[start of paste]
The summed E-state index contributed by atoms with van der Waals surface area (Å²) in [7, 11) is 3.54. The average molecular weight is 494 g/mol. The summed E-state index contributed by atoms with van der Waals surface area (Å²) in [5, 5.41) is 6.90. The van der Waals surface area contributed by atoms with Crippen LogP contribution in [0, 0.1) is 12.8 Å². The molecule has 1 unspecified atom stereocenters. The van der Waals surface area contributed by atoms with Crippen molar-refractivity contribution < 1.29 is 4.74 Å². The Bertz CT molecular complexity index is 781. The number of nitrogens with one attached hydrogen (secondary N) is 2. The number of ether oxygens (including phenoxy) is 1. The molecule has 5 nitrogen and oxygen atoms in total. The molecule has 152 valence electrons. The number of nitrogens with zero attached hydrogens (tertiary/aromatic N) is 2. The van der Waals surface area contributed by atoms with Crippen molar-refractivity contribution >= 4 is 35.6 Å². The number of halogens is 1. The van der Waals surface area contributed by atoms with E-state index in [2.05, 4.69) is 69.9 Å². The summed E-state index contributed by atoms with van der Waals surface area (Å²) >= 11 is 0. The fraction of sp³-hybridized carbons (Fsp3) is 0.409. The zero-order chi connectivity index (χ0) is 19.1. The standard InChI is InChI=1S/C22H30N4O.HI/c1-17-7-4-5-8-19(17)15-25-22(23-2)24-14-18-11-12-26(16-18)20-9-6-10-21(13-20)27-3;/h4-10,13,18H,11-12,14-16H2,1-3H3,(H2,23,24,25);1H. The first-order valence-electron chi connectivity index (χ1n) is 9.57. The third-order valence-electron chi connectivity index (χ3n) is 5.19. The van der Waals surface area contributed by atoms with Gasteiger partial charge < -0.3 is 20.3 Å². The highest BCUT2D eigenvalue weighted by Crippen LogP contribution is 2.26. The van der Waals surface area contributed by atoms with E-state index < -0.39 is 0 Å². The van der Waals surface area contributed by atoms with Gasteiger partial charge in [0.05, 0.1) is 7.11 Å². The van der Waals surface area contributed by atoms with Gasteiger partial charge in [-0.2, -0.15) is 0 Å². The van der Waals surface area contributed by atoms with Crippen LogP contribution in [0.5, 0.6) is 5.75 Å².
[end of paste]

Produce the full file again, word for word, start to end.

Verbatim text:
The summed E-state index contributed by atoms with van der Waals surface area (Å²) in [7, 11) is 3.54. The average molecular weight is 494 g/mol. The summed E-state index contributed by atoms with van der Waals surface area (Å²) in [5, 5.41) is 6.90. The van der Waals surface area contributed by atoms with Crippen LogP contribution in [0, 0.1) is 12.8 Å². The molecule has 1 unspecified atom stereocenters. The van der Waals surface area contributed by atoms with Crippen molar-refractivity contribution < 1.29 is 4.74 Å². The Bertz CT molecular complexity index is 781. The number of nitrogens with one attached hydrogen (secondary N) is 2. The number of ether oxygens (including phenoxy) is 1. The molecule has 5 nitrogen and oxygen atoms in total. The molecule has 152 valence electrons. The number of nitrogens with zero attached hydrogens (tertiary/aromatic N) is 2. The van der Waals surface area contributed by atoms with Crippen molar-refractivity contribution >= 4 is 35.6 Å². The number of halogens is 1. The van der Waals surface area contributed by atoms with E-state index in [2.05, 4.69) is 69.9 Å². The summed E-state index contributed by atoms with van der Waals surface area (Å²) >= 11 is 0. The fraction of sp³-hybridized carbons (Fsp3) is 0.409. The zero-order chi connectivity index (χ0) is 19.1. The standard InChI is InChI=1S/C22H30N4O.HI/c1-17-7-4-5-8-19(17)15-25-22(23-2)24-14-18-11-12-26(16-18)20-9-6-10-21(13-20)27-3;/h4-10,13,18H,11-12,14-16H2,1-3H3,(H2,23,24,25);1H. The first-order valence-electron chi connectivity index (χ1n) is 9.57. The third-order valence-electron chi connectivity index (χ3n) is 5.19. The van der Waals surface area contributed by atoms with Gasteiger partial charge < -0.3 is 20.3 Å². The highest BCUT2D eigenvalue weighted by Crippen LogP contribution is 2.26. The van der Waals surface area contributed by atoms with E-state index < -0.39 is 0 Å². The van der Waals surface area contributed by atoms with Gasteiger partial charge in [0.05, 0.1) is 7.11 Å². The van der Waals surface area contributed by atoms with Gasteiger partial charge in [-0.2, -0.15) is 0 Å². The van der Waals surface area contributed by atoms with Crippen LogP contribution in [0.5, 0.6) is 5.75 Å².